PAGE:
As the world heads towards the next big environmental summit — the United Nations Conference on Sustainable Development (Rio+20) in Rio de Janeiro, Brazil, in June — officials and politicians are calling for further assessments of our global ecological plight.
In January, for example, a panel on global sustainability set up by UN secretary-general Ban Ki-moon recommended a “periodic global sustainable development outlook report that brings together information and assessments currently dispersed across institutions and analyses them in an integrated way”.
This is a response to research that shows how global society is increasingly interconnected and interdependent. The cascading effect on land availability and food security of a switch to biofuels, for example, demonstrates how actions to address carbon dioxide emissions can rebound on other goals.
But, in these difficult times, can the thinly stretched scientific community support a new assessment process? And is that really what policy-makers need from research?
Scientists are already busy on policy-makers' behalf. There is the Intergovernmental Panel on Climate Change (IPCC), the Millennium Ecosystem Assessment, assessments of international waters, mountains and fresh water, the Global Marine Assessment and the important new Intergovernmental Platform on Biodiversity and Ecosystem Services. Each has a crucial role in consolidating knowledge about individual sectors. But how to connect the dots?
In many areas, the rates of global environmental change are accelerating but decision-making processes are stuck in low gear. It is not clear that another conventional assessment will catalyse swifter action. So, although the research community should rally behind an integrated analysis, it must be done differently.
First, the focus must shift from documenting problems to supporting solutions. This requires strong and continual interaction between those working in strategic applied research and decision-makers in policy, industry and civil society, both on specific decisions (such as how to frame a particular trade agreement) and on the wider context (interactions between national well-being, environmental outcomes and economic flows).
Second, the process must promote responses at all scales, from national governments and regional groups to UN institutions. Appropriate solutions will differ from region to region, be they specific technologies for energy production or carbon sequestration, or analyses that jointly address water, energy and food.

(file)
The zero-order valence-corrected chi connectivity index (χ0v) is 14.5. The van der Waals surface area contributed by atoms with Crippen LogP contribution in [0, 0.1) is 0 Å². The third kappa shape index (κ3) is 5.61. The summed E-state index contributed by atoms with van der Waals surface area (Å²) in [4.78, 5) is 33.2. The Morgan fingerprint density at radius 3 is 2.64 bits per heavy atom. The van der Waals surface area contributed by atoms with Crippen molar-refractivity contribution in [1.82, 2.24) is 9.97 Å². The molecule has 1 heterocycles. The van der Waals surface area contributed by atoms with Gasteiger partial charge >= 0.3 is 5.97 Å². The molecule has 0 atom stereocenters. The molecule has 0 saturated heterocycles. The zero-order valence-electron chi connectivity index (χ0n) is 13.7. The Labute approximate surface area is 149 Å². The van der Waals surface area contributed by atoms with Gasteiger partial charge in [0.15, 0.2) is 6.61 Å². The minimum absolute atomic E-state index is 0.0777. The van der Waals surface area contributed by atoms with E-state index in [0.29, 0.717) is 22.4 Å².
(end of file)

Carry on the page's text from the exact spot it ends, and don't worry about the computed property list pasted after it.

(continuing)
Finally, the process must work across sectors, through simultaneous analysis of the impact of a migration policy on environmental and social well-being, for example. To do this comprehensively, the research must also become more integrated, encompassing natural and social sciences and the humanities to understand the implications of changes.
How could this be done? Two proposals already on the table for Rio+20 could help: a UN Sustainable Development Council (UNSDC), directly answerable to the UN General Assembly, and a set of sustainable-development goals (SDGs).
“The focus must shift from Documenting problems to supporting solutions.”
A UNSDC could commission strategic analyses of global sustainability and set up and coordinate decision-specific panels — small mixed working groups that include non-scientific members, appointed to report quickly on specific issues. Such panels would work across sectors, independent from but jointly owned by global bodies such as the Food and Agriculture Organization of the UN, the World Trade Organization, the UN Environment Programme and the World Bank.
This model must be replicated at regional and national levels, driven by local needs, with local ownership. Light-touch coordination by the UNSDC would ensure good communication and exchange of ideas, and would make sure that activities in one region did not lead to perverse global outcomes — perhaps by causing people to move, distorting prices or over-using resources.
The SDGs could ensure that these activities integrate the three pillars of sustainability — environmental, economic and social — instead of dealing with each in isolation, as the UN's current Millennium Development Goals do. They should connect sectors, aiming for example to improve well-being without environmental damage, ensure food security without undermining local livelihoods and develop habitable urban environments without increasing resource use.
All of this builds on existing trends in the activities of bodies such as the IPCC, but we need a rapid step change in the evolving relationship between science and decision-making.
Countries such as Australia already talk about 'national innovation systems' — the totality of their pure and applied research efforts and the interactions of these with decision-making in industry and government. It is time to embrace a global innovation system to support better-coordinated and more nimble decision-making on global sustainability at all scales. Much work needs to be done on the details, but if science is to be genuinely useful to society, this is what we must fight for.
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